With my first child I was hoping to experience a vaginal (possibly un-medicated) delivery. I was very excited and nervous. I was also pretty naive... I was a week over due and my baby was showing up apx. 10 pounds on the ultra sound estimation. My doctor wanted to induce me, and was worried that I would have an 11+ pound baby. I didn't think or know to say "No"... and just went with my doctor's recommendations. I figured he knew best, he has delivered thousands of babies. After the induction, and 19 hours of labor, there was not enough progression, the beginnings of fetal distress, and meconium was detected once my water was broken. I had to have a C-Section, my doctor said. I cried, and begged him to let me labor for 2 more hours. He consented, but I heard him say, "Prep Her..." to the nurse as he walked out the door. My worst fear was coming true. (Waiting two more hours didn't do any good, even though I did everything I could to try to further the labor.) I was petrified of undergoing this surgery. I was absolutely terrified!!! When it was time immediately before the birth and the doctor said, "Are you ready for your baby?" I said "No! Please give me something..." I did not want to be crying out of sadness during the birth of my first child. I was given some sort of sedative which made everything kind of fuzzy. My daughter was healthy and beautiful but I felt like a failure and was consumed with guilt and fear over it all. It was rather traumatic. I suffered postpartum depression, and nursing did not go well, probably due in large part to the circumstances of the birth. The recovery was slow, although not nearly as bad as I had anticipated.
With my second child, I wanted very much to try a VBAC. My doctor said there was a 70% chance I could do it and that he would be supportive of my choice and that I would not be induced due to chances of uterine rupture. He also mentioned that there was a risk, a very small risk, that I could experience a rupture. This scared the hell out of me. He said in a worst case scenario, (in the case of a rupture), I might need an emergency hysterectomy, or my baby could end up on a ventilator for the rest of her life. There were many positive stories of wonderful VBACs out there, and I spent hours reading the many positive stories, and a few not-so-happy stories. In the end, I knew my daughter was a big baby (~9 lbs) and I chickened out and opted for an elective c-section. I did not want a repeat of my first experience... the uncertainty, the hours of labor, the disappointment of another failed vaginal delivery. The 2nd time I was mentally prepared. I was calm during the experience, but I was still pretty scared of the operation. The recovery was much easier than I thought.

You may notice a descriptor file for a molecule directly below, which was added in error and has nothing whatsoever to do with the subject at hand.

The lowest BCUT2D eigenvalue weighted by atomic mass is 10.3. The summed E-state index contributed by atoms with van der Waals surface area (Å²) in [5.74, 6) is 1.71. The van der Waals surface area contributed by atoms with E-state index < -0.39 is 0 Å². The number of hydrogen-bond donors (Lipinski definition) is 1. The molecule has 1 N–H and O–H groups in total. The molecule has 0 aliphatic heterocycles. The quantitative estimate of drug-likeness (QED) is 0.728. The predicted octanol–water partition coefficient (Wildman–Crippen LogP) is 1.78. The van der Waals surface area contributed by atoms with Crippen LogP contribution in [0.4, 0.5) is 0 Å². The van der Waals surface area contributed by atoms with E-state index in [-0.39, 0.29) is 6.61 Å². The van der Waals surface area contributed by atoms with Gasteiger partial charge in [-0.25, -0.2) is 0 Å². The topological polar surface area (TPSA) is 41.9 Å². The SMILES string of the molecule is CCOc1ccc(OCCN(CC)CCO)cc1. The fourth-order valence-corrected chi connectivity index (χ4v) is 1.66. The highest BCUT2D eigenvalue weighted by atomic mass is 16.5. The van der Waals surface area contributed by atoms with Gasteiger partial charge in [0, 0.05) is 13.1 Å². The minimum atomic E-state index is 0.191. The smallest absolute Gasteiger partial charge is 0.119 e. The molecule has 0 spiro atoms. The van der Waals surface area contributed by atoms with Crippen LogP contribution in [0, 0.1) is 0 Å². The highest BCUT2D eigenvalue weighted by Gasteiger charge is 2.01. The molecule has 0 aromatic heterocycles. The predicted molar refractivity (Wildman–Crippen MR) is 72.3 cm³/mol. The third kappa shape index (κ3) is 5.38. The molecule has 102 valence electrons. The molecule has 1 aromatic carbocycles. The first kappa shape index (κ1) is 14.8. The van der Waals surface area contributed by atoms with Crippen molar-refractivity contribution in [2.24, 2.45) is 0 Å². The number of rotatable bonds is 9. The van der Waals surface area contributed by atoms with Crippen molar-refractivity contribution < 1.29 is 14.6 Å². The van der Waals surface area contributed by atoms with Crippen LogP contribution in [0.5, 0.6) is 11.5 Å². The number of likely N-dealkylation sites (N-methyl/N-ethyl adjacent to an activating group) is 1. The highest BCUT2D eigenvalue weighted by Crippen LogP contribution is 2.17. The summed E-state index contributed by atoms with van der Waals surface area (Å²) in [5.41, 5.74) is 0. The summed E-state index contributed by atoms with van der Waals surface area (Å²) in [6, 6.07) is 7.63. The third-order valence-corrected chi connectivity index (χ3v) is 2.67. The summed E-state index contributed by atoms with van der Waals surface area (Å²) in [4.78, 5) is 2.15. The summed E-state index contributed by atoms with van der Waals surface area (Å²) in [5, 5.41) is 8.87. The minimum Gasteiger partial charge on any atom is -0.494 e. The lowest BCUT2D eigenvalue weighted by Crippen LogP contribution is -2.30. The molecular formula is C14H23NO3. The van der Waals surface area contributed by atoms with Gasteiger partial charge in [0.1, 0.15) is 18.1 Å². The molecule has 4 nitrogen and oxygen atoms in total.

With my third child, I knew I would be choosing an elective c-section. My doctor would not support a VBA2C (Vaginal Birth after 2 Cesareans). I would probably have to go to a midwife/home birth situation to attempt this (or find a far-away doctor who would take me as a patient), and I was not comfortable with these options. I was very excited to be having this baby, and very ready for the delivery. I enjoyed all of it! The recovery was a breeze.
My husband caught this amazing moment on his camera phone. I wanted to share it with you. (This is short, and not too graphic.)
If you find yourself in a similar situation, (facing an unplanned c-section, especially if it is the birth of your first child and you are scared out of your mind), please know that it's not the end of the world, or anything to feel guilt over. I am at the point now where I can say without shame that I really loved my Cesarean births (at least the last 2 of them)!